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Fairfield Community Theatre facts for kids

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Community Film Institute (2009–2011) (formerly known as the Fairfield Community Theatre Foundation (2001–2009) in Fairfield, Connecticut, was a nonprofit organization that operated a 1920 movie theater in downtown Fairfield, presenting mostly independent and second-run films. Ticket and snack prices were kept low, partly because the theater was staffed almost entirely by volunteer teenagers and run partly on donations. The foundation ran several film-related programs for seniors, mothers and youth. It also provided direct financial and promotional support to other local nonprofit organizations.

The theater is located on Fairfield's main street, 1424 Post Road.

Volunteers and finances

Except for the general manager of the premises, the staff is mostly under the age of eighteen, and the theater is a popular place for teens to earn community service hours in order to apply for college.

According to the theater's Web site, it costs more than $20,000 a year to maintain the building, including more than $7,500 a year in maintenance costs for the 75-year-old marquee sign and $10,000-plus for the new DVD projection system's 35mm film projection equipment (replacement cost for one film projector would be $75,000). The new projection system "has enhanced the theater's capabilities" by "increasing the opportunities for special programs and events at the theater."


The foundation runs a number of programs using the theater:

  • The Casablanca Club program provides free showings of classic films during the afternoon to seniors and their guests.
  • The Cinemoms program provides free movies to mothers and their babies (under 2 years old). The sound is turned down a bit and the lights are left on. Changing stations are available.
  • The theater's Film Movement Series shows two film series each year of quality independent films that have had very limited or no distribution.
  • Cinefest Fairfield is an annual film festival featuring short films of Fairfield University students, alumni and faculty which showcases the Department of Visual and Performing Arts' innovative New Media: Film, Television and Radio Program.
  • The Community Theatre Foundation Film School provides young people with an education in filmmaking in partnership with the Fairfield University Media Center.
  • The Student Film Festival annually presents films made by high school students, with awards to the best works in various categories.


The theater first began operation in 1920 as a local moviehouse. It added a second screen room in 1979. There are many stories regarding the theater's changing construction. For instance, behind one of the balconies, there used to be an office. It was accompanied with a lounge, but in 1950, the owner decided to make the office bigger, compromising the lounge. A lift would raise an organ out of the basement and onto the stage. The theater was also home to stage performances in the past but was converted into a movie theater in the 1970s.

Starting in the late 1990s, the Loew's chain attempted to run it as an art house, but failed and had to close it down in the spring of 2001.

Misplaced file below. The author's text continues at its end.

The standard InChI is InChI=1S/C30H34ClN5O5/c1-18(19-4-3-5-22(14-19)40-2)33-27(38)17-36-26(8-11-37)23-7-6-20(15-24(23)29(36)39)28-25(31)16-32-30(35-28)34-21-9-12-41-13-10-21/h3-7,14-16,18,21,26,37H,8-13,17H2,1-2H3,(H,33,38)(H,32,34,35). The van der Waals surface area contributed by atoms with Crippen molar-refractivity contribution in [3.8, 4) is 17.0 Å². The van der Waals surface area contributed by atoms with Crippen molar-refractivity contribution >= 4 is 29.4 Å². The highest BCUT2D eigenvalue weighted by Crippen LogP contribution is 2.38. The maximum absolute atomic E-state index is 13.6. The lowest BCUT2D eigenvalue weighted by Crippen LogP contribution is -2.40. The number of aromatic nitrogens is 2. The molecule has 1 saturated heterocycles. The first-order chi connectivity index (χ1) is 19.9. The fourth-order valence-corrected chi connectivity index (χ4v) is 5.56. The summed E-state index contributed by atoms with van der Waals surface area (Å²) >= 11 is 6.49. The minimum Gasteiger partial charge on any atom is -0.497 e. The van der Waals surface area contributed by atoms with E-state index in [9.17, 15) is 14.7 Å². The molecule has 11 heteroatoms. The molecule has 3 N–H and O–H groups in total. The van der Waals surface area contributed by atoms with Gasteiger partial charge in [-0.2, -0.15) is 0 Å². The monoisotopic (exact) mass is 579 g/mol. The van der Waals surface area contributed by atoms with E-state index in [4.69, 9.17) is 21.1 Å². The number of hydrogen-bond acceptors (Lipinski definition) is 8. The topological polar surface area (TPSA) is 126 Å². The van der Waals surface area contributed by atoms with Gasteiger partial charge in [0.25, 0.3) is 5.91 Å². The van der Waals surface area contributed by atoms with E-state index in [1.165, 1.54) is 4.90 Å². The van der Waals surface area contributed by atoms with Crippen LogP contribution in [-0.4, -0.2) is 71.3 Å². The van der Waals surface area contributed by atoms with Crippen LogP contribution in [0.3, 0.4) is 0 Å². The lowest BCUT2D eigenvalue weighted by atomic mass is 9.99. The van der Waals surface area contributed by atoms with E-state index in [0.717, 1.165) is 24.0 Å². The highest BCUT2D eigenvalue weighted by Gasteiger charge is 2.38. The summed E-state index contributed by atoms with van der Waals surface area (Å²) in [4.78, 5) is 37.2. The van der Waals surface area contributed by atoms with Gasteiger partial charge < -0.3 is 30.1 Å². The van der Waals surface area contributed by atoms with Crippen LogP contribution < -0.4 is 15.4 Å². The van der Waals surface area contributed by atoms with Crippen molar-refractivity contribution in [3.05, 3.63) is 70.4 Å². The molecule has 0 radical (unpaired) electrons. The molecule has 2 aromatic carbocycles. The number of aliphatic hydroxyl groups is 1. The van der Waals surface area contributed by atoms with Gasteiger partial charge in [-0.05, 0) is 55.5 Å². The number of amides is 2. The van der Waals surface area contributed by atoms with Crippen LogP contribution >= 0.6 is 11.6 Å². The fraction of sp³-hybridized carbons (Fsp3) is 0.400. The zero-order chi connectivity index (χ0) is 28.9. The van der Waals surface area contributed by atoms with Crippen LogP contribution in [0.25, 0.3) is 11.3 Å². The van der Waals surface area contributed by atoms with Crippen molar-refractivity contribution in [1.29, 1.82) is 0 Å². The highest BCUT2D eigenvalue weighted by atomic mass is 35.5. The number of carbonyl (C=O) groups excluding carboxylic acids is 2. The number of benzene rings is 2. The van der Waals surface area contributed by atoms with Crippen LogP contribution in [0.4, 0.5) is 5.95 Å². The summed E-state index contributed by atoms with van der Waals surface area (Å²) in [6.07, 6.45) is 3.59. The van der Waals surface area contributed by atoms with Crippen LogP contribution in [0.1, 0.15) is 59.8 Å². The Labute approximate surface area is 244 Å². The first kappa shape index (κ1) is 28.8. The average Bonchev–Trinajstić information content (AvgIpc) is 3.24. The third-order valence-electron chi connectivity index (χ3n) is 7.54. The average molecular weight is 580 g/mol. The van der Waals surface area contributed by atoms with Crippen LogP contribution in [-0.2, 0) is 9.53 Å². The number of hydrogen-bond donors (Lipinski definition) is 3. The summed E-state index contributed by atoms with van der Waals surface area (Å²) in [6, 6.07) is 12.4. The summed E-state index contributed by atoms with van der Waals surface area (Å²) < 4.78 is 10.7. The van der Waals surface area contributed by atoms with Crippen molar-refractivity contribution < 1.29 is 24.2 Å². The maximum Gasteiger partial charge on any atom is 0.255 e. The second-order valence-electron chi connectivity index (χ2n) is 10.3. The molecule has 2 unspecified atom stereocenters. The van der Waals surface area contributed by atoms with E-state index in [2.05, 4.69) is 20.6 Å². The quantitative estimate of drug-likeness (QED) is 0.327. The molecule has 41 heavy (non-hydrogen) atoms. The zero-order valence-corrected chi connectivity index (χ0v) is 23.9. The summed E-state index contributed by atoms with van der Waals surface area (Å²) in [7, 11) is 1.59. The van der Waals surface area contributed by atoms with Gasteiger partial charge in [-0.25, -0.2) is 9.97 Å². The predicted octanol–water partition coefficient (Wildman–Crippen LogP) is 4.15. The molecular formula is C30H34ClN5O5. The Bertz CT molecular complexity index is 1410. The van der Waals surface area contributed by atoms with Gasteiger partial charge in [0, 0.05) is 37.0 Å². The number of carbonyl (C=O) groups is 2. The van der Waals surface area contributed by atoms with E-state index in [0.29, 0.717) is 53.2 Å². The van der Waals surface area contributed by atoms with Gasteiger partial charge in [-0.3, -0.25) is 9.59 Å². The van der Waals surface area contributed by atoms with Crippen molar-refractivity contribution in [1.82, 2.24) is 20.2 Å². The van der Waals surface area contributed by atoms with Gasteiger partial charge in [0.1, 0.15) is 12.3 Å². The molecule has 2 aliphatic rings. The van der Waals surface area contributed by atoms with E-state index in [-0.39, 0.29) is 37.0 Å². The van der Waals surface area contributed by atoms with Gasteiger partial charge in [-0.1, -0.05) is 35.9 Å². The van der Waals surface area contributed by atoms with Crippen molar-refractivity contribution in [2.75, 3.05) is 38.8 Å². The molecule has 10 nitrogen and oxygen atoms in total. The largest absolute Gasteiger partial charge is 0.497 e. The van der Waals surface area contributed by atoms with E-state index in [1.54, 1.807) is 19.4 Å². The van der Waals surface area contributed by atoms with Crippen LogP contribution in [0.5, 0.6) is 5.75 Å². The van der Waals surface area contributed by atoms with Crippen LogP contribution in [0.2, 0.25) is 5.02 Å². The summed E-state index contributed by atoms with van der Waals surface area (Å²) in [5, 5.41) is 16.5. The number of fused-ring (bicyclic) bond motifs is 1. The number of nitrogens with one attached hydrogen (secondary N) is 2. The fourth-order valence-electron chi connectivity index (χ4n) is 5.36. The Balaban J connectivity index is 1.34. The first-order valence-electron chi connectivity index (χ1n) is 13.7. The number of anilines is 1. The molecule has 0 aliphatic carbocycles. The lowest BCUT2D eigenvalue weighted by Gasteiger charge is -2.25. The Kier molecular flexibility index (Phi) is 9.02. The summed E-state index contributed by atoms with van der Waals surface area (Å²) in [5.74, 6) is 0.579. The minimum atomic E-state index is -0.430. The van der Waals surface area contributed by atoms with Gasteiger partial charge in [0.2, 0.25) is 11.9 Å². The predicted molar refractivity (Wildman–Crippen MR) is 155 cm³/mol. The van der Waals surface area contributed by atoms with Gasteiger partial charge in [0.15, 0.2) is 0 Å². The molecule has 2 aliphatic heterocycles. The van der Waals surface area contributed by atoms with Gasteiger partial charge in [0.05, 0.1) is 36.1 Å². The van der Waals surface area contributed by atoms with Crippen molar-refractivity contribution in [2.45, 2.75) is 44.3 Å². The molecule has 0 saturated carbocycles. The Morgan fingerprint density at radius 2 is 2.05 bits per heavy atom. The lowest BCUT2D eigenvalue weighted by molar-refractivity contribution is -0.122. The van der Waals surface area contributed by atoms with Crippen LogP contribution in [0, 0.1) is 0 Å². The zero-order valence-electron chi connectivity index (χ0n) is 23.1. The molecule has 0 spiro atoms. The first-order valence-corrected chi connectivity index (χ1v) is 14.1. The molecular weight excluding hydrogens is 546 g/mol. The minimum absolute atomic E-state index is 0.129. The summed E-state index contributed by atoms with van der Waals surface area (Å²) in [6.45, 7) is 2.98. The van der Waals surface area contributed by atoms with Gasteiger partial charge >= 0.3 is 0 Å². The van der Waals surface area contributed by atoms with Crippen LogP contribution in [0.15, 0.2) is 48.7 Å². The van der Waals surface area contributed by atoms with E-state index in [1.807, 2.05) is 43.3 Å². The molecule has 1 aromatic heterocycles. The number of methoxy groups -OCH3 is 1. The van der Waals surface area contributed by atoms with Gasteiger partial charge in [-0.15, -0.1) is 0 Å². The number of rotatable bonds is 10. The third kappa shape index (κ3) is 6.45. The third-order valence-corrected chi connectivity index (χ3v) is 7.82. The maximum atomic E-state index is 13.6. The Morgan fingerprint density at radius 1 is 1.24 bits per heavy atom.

Leo Redgate, a real estate investor in town who remembered seeing "Jaws" at the moviehouse as a kid, decided it would be good for the community to revive the place. He created the theater foundation, invested his own money to fix up the building, and rounded up volunteers, including high school students. By the end of 2001, the theater was open again.

But now the foundation faces another challenge. Repairs are desperately needed to the property, which Redgate would like to buy from the Pollack family. He has made a couple of multimillion-dollar offers, but Norman Pollack told the Fairfield Citizen-News that the seven members of the family who make up the limited liability company are not inclined to sell at this time. Redgate is not asking for anything unreasonable in wanting to buy the property. The lease even states that he can match any offer the Pollacks receive - whether now or 10 years from now - for as long as he still rents the place.

Among the goals of the foundation were to restore and operate the theater and provide affordable entertainment, unite young people in the spirit of volunteerism, and act as a catalyst for community involvement, inspiration, and support. However, Redgate failed to deliver on his promises when the foundation faced financial struggles owing more than eighty thousand dollars on the lease and over fifteen thousand to film distributors and services provided to the foundation.

The Fairfield Citizen reported that Redgate's decision in stepping away from the foundation had nothing to do with the financial struggles it was facing and two lawsuits that were filed by Buena Vista Pictures and Sony Pictures [1]. Redgate left a lot in question when he claimed that "there is no issue with the non-profit status" when in fact the Internal Revenue Service revoked the non-profit status in 2010.[2]

The theatre's final public showing was held on September 8, 2011. [3]

The Fairfield Citizen reported that new leasing efforts were underway to find someone who would be willing to take over the Fairfield landmark. [4]


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